Right Thinking From The Left Coast
We didn't lose the game; we just ran out of time. - Vince Lombardi

Here Come Da UN’s Judge

While there’s a part of me that likes the idea of a Spanish judge investigating Bush’s slimeball lawyers (see WVR’s post below), I have to admit that the idea bothers me quite a bit.  Bainbridge (thank goodness he’s blogging again) makes some great points in a “you really should read the whole thing” post:

First, do we really want a lone national judge in one state interfering with issues of global diplomacy? Suppose the UN worked out a deal for Sudanese President Omar al-Bashir to step down and be replaced by a democratically chosen civilian. As part of the deal, the UN and the ICC agreed to drop al-Bashir’s indictment for war crimes and crimes against humanity. Just as al-Bashir is about to leave Sudan, however, Garz√≥n indicts him in Spain for the same charges. The diplomatic apple cart all too easily could be upset by a rogue jurist.

Second, there is a serious risk of politicization of claims premised on universal jurisdiction. Do you want a far left judge backed by an anti-American regime being able to pursue a political agenda against US state actors? Conversely, do you want a neo-fascist judge backed by a far right regime going after Israeli officials who conduct West Bank settlement policy (which, after all, is arguably at least as egregious a violation of international law as anything John Yoo did)?

I think a case can be made for restricting invocation of universal jurisdiction by individual states to cases like piracy, while restricting its use in cases like this one to multi-state international courts, such as the ICC, that are subject to checks and balances so obviously absent in Spain.

It is always tempted to grasp a tool that lies readily at hand and offers short term results. Yet, expediency is all too often the opposite of prudence. The Bush policy on terror was a bad policy. But allowing Garzon to go forward is also a bad policy.

I have to agree.  I understand Spain’s interest—this arises out of an investigation into a Spanish citizen who was held at Gitmo.  But the idea of crossing national and legal boundaries in such a cavalier fashion bothers me.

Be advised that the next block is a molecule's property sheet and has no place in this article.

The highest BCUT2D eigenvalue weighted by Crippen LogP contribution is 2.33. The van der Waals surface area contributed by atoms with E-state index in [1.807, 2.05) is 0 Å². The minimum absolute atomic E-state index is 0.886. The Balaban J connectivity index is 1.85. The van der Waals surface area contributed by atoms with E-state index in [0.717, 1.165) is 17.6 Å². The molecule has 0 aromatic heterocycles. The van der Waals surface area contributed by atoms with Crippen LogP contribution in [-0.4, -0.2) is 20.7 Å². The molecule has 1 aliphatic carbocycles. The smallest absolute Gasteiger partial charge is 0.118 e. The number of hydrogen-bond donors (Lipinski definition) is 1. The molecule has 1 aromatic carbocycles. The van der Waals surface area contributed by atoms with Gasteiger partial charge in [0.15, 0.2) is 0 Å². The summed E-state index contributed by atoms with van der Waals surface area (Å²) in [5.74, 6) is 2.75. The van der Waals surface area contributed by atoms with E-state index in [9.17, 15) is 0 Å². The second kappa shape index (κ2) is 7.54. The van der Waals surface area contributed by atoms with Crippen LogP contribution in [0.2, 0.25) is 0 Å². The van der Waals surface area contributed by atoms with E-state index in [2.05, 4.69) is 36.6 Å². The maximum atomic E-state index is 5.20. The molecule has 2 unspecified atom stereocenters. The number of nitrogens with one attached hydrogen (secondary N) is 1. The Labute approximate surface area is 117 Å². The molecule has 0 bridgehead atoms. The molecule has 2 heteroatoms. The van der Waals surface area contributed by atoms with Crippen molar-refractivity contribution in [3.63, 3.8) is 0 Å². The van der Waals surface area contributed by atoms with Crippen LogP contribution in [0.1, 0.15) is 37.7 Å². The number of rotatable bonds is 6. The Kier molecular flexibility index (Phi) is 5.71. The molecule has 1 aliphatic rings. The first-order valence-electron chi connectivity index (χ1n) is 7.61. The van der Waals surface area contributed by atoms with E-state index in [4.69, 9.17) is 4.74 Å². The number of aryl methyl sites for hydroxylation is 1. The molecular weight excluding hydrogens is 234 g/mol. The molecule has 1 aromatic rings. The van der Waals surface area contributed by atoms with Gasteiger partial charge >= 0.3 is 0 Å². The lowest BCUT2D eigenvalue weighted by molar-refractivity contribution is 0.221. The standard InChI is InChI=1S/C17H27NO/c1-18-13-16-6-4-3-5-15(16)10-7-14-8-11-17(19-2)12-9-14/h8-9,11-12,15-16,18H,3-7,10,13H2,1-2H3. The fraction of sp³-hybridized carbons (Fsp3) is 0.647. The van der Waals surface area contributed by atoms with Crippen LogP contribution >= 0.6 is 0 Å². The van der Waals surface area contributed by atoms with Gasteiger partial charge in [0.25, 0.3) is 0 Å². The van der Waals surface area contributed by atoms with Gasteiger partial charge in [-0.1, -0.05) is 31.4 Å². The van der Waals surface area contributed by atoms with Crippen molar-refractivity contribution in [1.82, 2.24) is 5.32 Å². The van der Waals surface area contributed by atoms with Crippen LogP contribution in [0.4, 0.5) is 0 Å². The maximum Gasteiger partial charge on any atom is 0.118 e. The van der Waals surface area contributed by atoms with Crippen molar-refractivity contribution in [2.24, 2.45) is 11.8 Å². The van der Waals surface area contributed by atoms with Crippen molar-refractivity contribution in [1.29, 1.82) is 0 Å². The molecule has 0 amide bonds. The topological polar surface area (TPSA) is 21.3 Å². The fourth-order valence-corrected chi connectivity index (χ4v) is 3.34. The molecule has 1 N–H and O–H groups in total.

Allowing this opens up a big can of worms—particularly one labelled International Criminal Court.  I’ve long been critical of the ICC and other international bodies of justice which have little respect for the Constitutional rights and civil liberties that we Americans hold so dear.  Just in the last week, to pick on the the UN once again, we saw a “global warming plan” that consisted mostly of wealth redistribution and Human Rights body that passed a non-binding resolution forbidding criticism of religion.

Yoo and his like are slime.  But I would much prefer them punished by this country.  It was, after all, our national soul—not Spain’s—that they sold out.

Posted by Hal_10000 on 03/30/09 at 07:06 PM (Discuss this in the forums)

Comments


Posted by HARLEY on 03/30/09 at 09:20 PM from United States

While i would like to see those that raped our constitution, on this issue get there, it should be at OUR hands, not some suck ass in spain.

As i have been saying in relation to Iraq, it is our fucking mess WE will stay and clean it up.

Posted by on 03/30/09 at 09:21 PM from Germany

For the life of me, how do these idiots think that they have any jurisdiction on what happens in another country?

Posted by HARLEY on 03/30/09 at 09:29 PM from United States

For the life of me, how do these idiots think that they have any jurisdiction on what happens in another country?

They are probably using a sheet from the Bush Adm.’s playbook on snagging terrorists and such.

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